Telecoms revenue tops $20b as Internet picks up speed
Telecoms players earned $20 billion in total revenues split across voice mobile, fixed and Internet segments for the latest September 2015 quarter, or 15 per cent higher year on year, according to newly released regulatory data.
Internet revenues accounted for the fastest growth area and the second-highest earning service for telecom providers, according to the Telecommunications Market Information Report published by the Office of Utilities Regulation (OUR) for the period ending September 2015.
The OUR apparently releases dated statistics in the report in order to avoid revealing market sensitive information for the two major competitors.
Cable & Wireless Jamaica (C&WJ), a major player, is publicly listed but its main competitor Digicel remains a private company which provides a gap at times for reporters compiling up to date information on the sector. Financial reports released to the stock market by C&WJ, which trades as FLOW Jamaica, show that the company earns revenue of $5 billion to $6 billion per quarter.
In the OUR report, mobile revenue hit $13 billion, up 6.5 per cent year on year; fixed line revenues increased 16 per cent to $2.6 billion; and local Internet revenues hit $4.5 billion or 53 per cent higher year on year.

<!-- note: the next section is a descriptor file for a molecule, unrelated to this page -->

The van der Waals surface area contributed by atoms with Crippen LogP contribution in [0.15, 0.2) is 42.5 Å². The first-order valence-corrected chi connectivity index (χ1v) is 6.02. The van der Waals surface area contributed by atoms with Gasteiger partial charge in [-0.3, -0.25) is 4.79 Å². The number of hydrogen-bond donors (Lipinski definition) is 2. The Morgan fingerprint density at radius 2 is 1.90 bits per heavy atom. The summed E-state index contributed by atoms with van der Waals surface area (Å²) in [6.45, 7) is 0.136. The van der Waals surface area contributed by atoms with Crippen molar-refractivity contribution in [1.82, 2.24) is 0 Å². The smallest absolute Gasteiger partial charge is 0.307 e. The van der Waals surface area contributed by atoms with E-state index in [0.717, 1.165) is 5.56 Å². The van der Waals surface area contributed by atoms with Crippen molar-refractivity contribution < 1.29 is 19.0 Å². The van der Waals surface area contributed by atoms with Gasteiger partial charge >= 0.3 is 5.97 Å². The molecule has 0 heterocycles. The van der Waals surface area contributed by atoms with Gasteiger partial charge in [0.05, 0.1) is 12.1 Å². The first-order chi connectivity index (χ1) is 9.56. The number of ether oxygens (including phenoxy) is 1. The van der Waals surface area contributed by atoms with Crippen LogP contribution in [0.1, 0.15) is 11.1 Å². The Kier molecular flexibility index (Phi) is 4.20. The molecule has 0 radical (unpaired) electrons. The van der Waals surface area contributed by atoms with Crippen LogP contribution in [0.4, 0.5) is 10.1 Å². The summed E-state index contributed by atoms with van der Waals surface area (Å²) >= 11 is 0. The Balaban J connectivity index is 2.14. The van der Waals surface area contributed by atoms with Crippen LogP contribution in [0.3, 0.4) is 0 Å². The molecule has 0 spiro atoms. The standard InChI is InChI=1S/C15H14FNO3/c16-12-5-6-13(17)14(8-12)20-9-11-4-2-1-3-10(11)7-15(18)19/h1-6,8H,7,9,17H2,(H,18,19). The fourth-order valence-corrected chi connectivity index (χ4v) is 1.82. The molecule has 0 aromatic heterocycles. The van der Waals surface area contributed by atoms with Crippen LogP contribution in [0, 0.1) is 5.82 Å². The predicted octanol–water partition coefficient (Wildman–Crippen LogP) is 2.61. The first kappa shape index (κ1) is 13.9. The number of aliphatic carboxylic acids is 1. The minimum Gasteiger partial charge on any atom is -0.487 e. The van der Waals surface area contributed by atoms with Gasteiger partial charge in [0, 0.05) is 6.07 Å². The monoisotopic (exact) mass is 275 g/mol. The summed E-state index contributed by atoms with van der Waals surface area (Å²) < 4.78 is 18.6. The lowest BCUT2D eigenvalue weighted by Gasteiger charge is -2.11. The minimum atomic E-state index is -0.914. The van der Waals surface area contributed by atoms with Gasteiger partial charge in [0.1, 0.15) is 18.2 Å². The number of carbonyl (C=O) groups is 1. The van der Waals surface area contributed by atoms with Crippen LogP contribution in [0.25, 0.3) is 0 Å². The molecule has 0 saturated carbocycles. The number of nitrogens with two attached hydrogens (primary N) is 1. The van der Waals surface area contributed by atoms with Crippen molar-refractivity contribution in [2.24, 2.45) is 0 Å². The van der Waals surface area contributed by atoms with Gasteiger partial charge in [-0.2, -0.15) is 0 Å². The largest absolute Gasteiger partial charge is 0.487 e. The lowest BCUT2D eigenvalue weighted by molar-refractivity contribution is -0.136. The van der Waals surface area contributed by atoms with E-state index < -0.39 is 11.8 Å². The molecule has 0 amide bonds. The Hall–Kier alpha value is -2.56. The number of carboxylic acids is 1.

The size of the population using the Internet amounted to 1.46 million - a base that is more than half of Jamaica's 2.8 billion population - or one-third higher than a year earlier with most of that amount on mobile devices, according to data from the latest Economic and Social Survey Jamaica published by the Planning Institute of Jamaica. That figure includes 1.3 million mobile Internet users, up 40 per cent; 161,000 broadband subscribers, up 3.5 per cent; and a flat 966 narrowband subscribers.
In the previous June 2015 quarterly report, Internet revenues surpassed the $4.2 billion mark or 153 per cent higher year on year.
Mobile and cable operator C&WJ, while not speaking directly to the report, attributed the rise in mobile data to the increased usage of mobile applications led by Instagram and Snapchat.
Teenagers and young adults - millennials - use these apps daily, and telecoms are monetising their habits. The growth has offset slowing revenues from mobile and fixed line calls.